Dreaming of having the latest Toyota Camry parked at your garage before it goes on sale in the market? How about the newest Chevrolet Corvette Stingray Z06? Buying the hottest cars these days looks cool. But with a lot of recalls happening recently, a study implies that the idea may not be so cool anymore.
One of the biggest recalls now is by General Motors which involved 2.6 million vehicles. It included at least nine models, some of which date back to 2003. But this is not typical of any recall which usually happens in the early life of a vehicle model.
A global financial advisory firm called Stout Risius Ross or SRR did a study for Yahoo Finance and it suggests that new and redesigned models are likely to experience problems than models that have been on the road for some time. “The data we’ve analyzed indicates new-production vehicles demonstrate an elevated level of recall risk,” Neil Steinkamp, managing director of the firm, told Yahoo Finance.
Let others be the guinea pig.
Not buying a particular model immediately after it just rolled out of the assembly line do make sense. Consumer advocates have been encouraging buyers to avoid new models as much as possible and consider buying vehicles that have been test-driven for at least a year or two.
The study by SRR, which analyzed sampling recall data of the 6 car-making giants (Toyota, Chrysler, Hyundai, Ford, Honda and GM) dating from 1990, presented a pattern:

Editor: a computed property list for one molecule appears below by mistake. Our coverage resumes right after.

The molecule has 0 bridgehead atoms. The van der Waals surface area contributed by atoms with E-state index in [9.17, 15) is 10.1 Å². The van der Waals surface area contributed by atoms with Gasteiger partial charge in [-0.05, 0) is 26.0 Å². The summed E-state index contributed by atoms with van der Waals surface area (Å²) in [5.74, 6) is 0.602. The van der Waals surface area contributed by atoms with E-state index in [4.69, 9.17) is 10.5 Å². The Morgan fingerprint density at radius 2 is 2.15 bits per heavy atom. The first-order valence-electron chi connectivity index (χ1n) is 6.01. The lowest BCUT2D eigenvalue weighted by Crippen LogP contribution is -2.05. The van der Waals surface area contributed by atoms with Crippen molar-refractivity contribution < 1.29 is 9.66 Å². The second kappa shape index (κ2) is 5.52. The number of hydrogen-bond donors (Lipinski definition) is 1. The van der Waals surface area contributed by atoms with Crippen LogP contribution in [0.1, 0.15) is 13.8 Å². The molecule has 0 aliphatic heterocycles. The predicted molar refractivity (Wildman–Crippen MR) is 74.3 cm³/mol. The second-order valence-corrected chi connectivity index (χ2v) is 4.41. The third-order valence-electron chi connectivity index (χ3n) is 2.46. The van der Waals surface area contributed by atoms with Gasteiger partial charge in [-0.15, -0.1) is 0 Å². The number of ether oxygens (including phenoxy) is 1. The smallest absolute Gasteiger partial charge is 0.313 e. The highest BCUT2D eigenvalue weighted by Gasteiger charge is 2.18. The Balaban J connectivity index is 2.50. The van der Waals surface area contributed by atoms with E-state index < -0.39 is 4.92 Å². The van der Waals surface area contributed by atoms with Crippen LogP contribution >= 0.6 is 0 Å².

First, 64 percent of vehicles went through at least one recall during their first production year.
The Buick Encalve underwent seven recalls in 2008 and 2009, the first two model years. The rate dropped to one recall per year in the next three years.
The Ford Escape was subject to 11 recalls when it first rolled out in 2001. The recalls dropped to zero in the succeeding years. But in 2013, the redesigned model was recalled at least seven times.
Lastly, the Honda Pilot had seven recalls. Its final two years, 2007 and 2008, saw only one recall per year. But when Honda introduced an all-new Pilot in 2009, the recall rate went up to two per year and three per year for the 2011 model.
Wait for at least a year.
Recalls do not necessarily imply that the vehicles involved are not that safe anymore compared with the others. In fact, manufacturers that recall vehicles look like they are more aware of and more serious about safety and quality policies than those who won’t recall their defective units.
Recalls may, however, cause unnecessary inconvenience. They require you to visit your dealer, which is usually out of your schedule, for repairs. You would also have to wait for your vehicle until it is fixed (usually paid for by the manufacturer).
In any case, Yahoo Finance recommends doing some research and trying to trace the first production year of a vehicle you’re interested to buy. It will also help to specifically check the safety and reliability backgrounds of a vehicle before deciding to purchase.
Photo credit: Joseph Brent / CC BY-SA 2.0